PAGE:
The biggest lapse in my cycling happened between college and meeting Mike. Ever the outdoors man, Mike had a bike and encouraged me to go riding with him. On my birthday in 1998, he bought me a mountain bike (really, a trail bike)–Gary Fisher Gitche Gumee. We began riding the Akron Metro Parks bike path and Stow Bikeway (then unpaved) and the towpath with some regularity. It was just another one of the things we did, though, between hiking, backpacking, and jumping out of airplanes. I rediscovered that youthful feeling of freedom cycling provides.
I signed up for my first MS 150 in 2000. Though I’d never ridden more than 20 miles at that point, I completed the whole first day’s 75 miles. I did not come back to ride the second day, however. Mike didn’t join me in the ride, but after watching my brother and I do it, he wanted to ride it the next year. He even had signed up for it, but, of course, he died before that could happen. The day he died, in fact, we were supposed to meet up with a friend to do a training ride on the towpath. I’m still rendered breathless when I think of signing in at the registration table for the 2001 MS 150 and the lady handing me my packet asked, “There’s one here for Michael F—. Is he riding?” I guess she assumed, correctly, since we had the same funky long last name that we were of the same family.
“Um,” I gulped. In the newness of my widow status, I didn’t have any prepared answers for situations such as these (which I would later). In those seconds, I wanted to spill it all. I wanted to give a reasonable explanation for his absence, as if simply being absent would besmirch his dedication as a cyclist. But in the end, all I said was, feeling very small, “No.” And I walked away, stricken. (I’d also spent a good portion of the night before crying on the telephone while talking to my father-in-law).
Anyway, I guess that first MS 150–the one in the happy days of 2000 before I was widowed–kindled my interest in distance riding. Though I didn’t return to do another MS 150 after the 2001 one until 2004 in Colorado, it was always on the back of my mind to actually complete a long ride. Unfortunately, I didn’t complete both days of the MS 150 in Colorado, but I did complete the entire first day–long climbs and all–and forty miles of the second day (which also included a lot of hard climbing). I didn’t complete a MS 150 until 2006 in Ohio.
I guess though I’ve always been a cyclist at heart, and I’ve had a lot of cycling influences throughout my life, the truest origin of my cycling craziness began in the years following my husband’s death. I needed something that could momentarily relieve the aching of my grieving heart and give me additional, healthy, jolts of energy. A lot of the coping mechanisms I employed in the beginning were unhealthy, such as smoking and a bit of heavy drinking. For the longest period in my grief, I approached life with a sort of reckless abandon. I felt like the floor could disappear beneath my feet at any moment. Because of this, I didn’t care about polluting my lungs with smoke or drinking myself to sleep at night. Every time I got into a car, I wondered if I would get into a car accident and die. Sometimes I feared (and almost welcomed) that I wouldn’t wake in the morning. I needed to do something healthy–something physical that I could control–to break this depression I found myself in. I found that when I was cycling, I needed only to focus on the task at hand, that I could lose track of my darker internal thoughts. Additionally, the endorphins from the workout made me feel whenever I was feeling numb. Cycling made me feel alive again. I felt like a kid, riding on a single gear bike up and down the street with Scott and the other boys of my neighborhood, free and full of the world.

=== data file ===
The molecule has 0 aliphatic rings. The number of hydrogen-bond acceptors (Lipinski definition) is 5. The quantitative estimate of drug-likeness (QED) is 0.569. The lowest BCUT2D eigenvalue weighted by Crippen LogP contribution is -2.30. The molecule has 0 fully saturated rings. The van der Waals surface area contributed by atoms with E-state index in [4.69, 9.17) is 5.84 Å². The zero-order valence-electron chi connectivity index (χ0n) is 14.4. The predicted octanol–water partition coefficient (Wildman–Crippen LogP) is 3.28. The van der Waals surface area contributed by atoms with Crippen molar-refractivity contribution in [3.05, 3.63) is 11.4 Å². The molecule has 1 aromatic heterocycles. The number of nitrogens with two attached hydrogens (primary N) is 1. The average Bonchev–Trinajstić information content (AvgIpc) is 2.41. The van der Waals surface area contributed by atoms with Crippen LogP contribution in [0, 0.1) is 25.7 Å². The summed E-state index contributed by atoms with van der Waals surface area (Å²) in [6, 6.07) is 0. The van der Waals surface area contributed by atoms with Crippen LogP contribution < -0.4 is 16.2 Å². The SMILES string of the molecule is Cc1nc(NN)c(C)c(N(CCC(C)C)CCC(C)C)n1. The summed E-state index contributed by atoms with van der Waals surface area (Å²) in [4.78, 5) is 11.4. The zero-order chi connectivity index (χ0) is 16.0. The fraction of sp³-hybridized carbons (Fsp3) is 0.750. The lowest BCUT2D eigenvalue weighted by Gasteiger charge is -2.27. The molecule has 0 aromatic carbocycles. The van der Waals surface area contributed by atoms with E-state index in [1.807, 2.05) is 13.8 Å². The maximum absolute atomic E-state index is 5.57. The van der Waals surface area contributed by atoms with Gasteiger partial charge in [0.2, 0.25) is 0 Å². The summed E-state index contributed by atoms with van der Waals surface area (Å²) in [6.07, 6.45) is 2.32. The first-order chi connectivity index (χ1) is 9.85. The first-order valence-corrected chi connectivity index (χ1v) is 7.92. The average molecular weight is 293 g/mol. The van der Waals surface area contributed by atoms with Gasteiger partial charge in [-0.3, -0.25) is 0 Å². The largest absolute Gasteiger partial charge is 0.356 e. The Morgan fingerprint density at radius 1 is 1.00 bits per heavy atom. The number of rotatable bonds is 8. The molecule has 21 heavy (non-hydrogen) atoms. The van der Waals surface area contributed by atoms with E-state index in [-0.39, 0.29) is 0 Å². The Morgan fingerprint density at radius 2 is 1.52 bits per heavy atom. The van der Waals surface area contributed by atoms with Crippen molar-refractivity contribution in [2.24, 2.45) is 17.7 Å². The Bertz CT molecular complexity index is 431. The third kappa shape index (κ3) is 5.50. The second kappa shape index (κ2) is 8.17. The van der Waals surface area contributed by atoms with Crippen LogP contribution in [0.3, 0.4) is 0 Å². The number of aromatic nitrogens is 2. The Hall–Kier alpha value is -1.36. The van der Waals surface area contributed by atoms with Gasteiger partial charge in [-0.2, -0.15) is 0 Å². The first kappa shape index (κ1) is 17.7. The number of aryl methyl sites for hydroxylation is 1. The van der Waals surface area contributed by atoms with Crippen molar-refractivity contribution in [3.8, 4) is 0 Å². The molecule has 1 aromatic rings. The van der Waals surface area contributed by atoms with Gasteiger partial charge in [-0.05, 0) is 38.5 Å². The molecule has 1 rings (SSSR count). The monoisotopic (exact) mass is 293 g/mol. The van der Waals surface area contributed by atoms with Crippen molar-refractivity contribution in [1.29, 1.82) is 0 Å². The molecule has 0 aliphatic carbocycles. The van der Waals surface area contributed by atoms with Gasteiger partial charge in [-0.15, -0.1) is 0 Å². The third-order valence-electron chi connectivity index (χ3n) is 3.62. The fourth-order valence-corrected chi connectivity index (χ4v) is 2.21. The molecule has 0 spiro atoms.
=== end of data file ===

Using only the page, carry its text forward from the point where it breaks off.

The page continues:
In a lot of ways, I think cycling saved me. It was an activity that didn’t belong to the part of me that was Mike and Mars Girl. It was something he and I had done together some, but when cycling alone started to dominate my passions, I made it my own. And it’s still my own. Even though I know that had Mike lived, and had I become obsessed with cycling, he would certainly have matched me in the ferocity of passion for cycling. He also liked to challenge himself and I’m sure he would have loved to do all the rides I’ve done. It’s useless to think about him doing things I’ve done since he can’t. And I’ll never know what it would have been like to cycle with him. Still, sometimes when I’m out with my bike club, or I’m in the middle of a ride by myself, I imagine what it would have been like to have Mike pedaling beside me. I wonder if he would have loved to climb hills like I do, if his natural ability for sports would make him faster than me or if a bicycle would equalize us. I think about how he would have loved to get to know some of the people I’ve met in the club (in fact, whenever I’m with a new group of people I’ve just met, I am always able to pick out the people I know Mike would have liked and gotten a long with). I guess thinking about how our spouses would respond to the worlds we’ve built for ourselves post-marriage is just something we widows do.
Whatever I might ponder about the “what-ifs” and “would-have-beens,” cycling is the first activity I found for myself in my new life after Mike. It allowed me to experience the world in new ways with bike trips to Italy and Germany, throughout and across Ohio, through the mountains of Colorado, and–this summer–the Pacific Northwest. Cycling has given me a great way to expand my social network and meet new people, which makes me feel a little less alone. I’m thankful for the continual exposure to cycling that I’ve had throughout my life that allowed me to find the activity again at a time when I most needed the distraction. Little did I know when I was putzing around on my little pink Schwinn that I was starting on life long journey that would continue well into my 30s… and end up in the land of complete fanaticism… where I’d find myself accomplishing amazing feats of distance and endurance that I could only imagine in my wildest childhood dreams….
The Bikes I’ve Owned:
– Pink Schwinn (model unknown), ages 5 to 11?
– Gold “racing bike” (model unknown), ages 11-17?
– Gary Fisher Gitche Gumee, 1998-2005 (traded it to an ex-bf for his older telescope)
– Trek 7500Fx, 2003-2009 (sold it to another ex-bf)
– Giant OCR 1, 2006-present (my road bike)
– Surly Cross-Check, 2009-present (my touring bike, on and off road)
– Specialized Rock Hopper (1996), 2001, 2009-present (Was my husband’s bike, then I gave it to Diane in 2001; Diane, upon getting a new bike, returned it to me. I am going to do something with it, but I haven’t decided what.)